One year later, at one of the sisters’ graduation parties, he took another photograph of the four women, and another every year since—over half a lifetime. His work tells the story of a moment, of transience, and of the sisters’ changing relationships to each other. As such, it also narrates the story of the essence of photography. The group picture becomes steeped in déjà-vu; the series of images becomes visible as passed time. The same is true for Nixon’s other pieces. Invariably black-and-white, they document the constants of being human: life and death, love and loss, stasis and change, being and ceasing to be. His pictures from Boston, New York, and Cambridge in the 1970s and 1980s are sociograms of their time, just like his series of portraits showing the aged and the sick, or his photographs of AIDS patients. Nixon’s pieces are reserved, yet never lacking in intimacy, precision, and compositional care. They treat moments continually, depicting times past and form a continuum.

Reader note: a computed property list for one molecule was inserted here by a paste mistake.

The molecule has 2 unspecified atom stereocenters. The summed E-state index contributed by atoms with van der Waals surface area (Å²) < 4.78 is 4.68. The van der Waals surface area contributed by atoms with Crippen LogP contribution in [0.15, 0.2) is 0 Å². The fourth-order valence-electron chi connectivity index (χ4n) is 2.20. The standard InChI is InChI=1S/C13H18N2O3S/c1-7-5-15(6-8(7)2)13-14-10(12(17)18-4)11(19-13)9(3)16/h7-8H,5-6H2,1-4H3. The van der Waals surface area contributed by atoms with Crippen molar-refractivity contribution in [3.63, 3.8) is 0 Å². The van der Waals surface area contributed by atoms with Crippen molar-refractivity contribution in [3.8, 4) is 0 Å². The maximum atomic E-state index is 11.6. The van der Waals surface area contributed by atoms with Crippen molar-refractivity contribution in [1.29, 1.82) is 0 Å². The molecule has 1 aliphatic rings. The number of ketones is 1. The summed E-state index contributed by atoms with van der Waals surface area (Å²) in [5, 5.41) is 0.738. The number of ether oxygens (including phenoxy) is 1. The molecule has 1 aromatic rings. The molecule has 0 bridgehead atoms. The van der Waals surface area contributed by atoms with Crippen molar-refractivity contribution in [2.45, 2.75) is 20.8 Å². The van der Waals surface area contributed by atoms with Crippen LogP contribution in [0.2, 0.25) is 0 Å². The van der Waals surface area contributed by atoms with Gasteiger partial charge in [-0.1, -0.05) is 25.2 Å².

C/O Berlin is working in partnership with Fundación MAPFRE in Madrid to show a retrospective of Nicholas Nixon’s complete oeuvre for the very first time. It will feature works from his The Brown Sisters series, alongside his urban images such as New Topographics and City Views, his powerful portraits of people, and his latest work, which includes self-portraits and still lifes. The exhibition will be accompanied by a publication of the same name from Kehrer Verlag.